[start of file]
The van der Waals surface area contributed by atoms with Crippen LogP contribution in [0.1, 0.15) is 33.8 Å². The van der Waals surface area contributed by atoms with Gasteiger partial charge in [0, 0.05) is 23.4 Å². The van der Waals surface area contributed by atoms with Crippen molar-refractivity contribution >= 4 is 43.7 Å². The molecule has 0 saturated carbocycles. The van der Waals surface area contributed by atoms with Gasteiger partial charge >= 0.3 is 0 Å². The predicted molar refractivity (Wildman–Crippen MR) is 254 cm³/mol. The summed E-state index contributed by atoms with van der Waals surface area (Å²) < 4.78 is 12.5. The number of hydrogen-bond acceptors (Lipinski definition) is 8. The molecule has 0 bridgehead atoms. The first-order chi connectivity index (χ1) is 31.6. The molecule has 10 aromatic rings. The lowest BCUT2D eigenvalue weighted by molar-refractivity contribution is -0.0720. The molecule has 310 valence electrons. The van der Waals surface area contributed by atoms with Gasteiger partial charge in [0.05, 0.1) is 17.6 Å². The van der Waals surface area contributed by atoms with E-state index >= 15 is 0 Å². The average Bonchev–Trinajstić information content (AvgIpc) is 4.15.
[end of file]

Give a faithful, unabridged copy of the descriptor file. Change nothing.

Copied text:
The van der Waals surface area contributed by atoms with Crippen LogP contribution in [0.1, 0.15) is 33.8 Å². The van der Waals surface area contributed by atoms with Gasteiger partial charge in [0, 0.05) is 23.4 Å². The van der Waals surface area contributed by atoms with Crippen molar-refractivity contribution >= 4 is 43.7 Å². The molecule has 0 saturated carbocycles. The van der Waals surface area contributed by atoms with Gasteiger partial charge >= 0.3 is 0 Å². The predicted molar refractivity (Wildman–Crippen MR) is 254 cm³/mol. The summed E-state index contributed by atoms with van der Waals surface area (Å²) < 4.78 is 12.5. The number of hydrogen-bond acceptors (Lipinski definition) is 8. The molecule has 0 bridgehead atoms. The first-order chi connectivity index (χ1) is 31.6. The molecule has 10 aromatic rings. The lowest BCUT2D eigenvalue weighted by molar-refractivity contribution is -0.0720. The molecule has 310 valence electrons. The van der Waals surface area contributed by atoms with Gasteiger partial charge in [0.05, 0.1) is 17.6 Å². The van der Waals surface area contributed by atoms with E-state index >= 15 is 0 Å². The average Bonchev–Trinajstić information content (AvgIpc) is 4.15.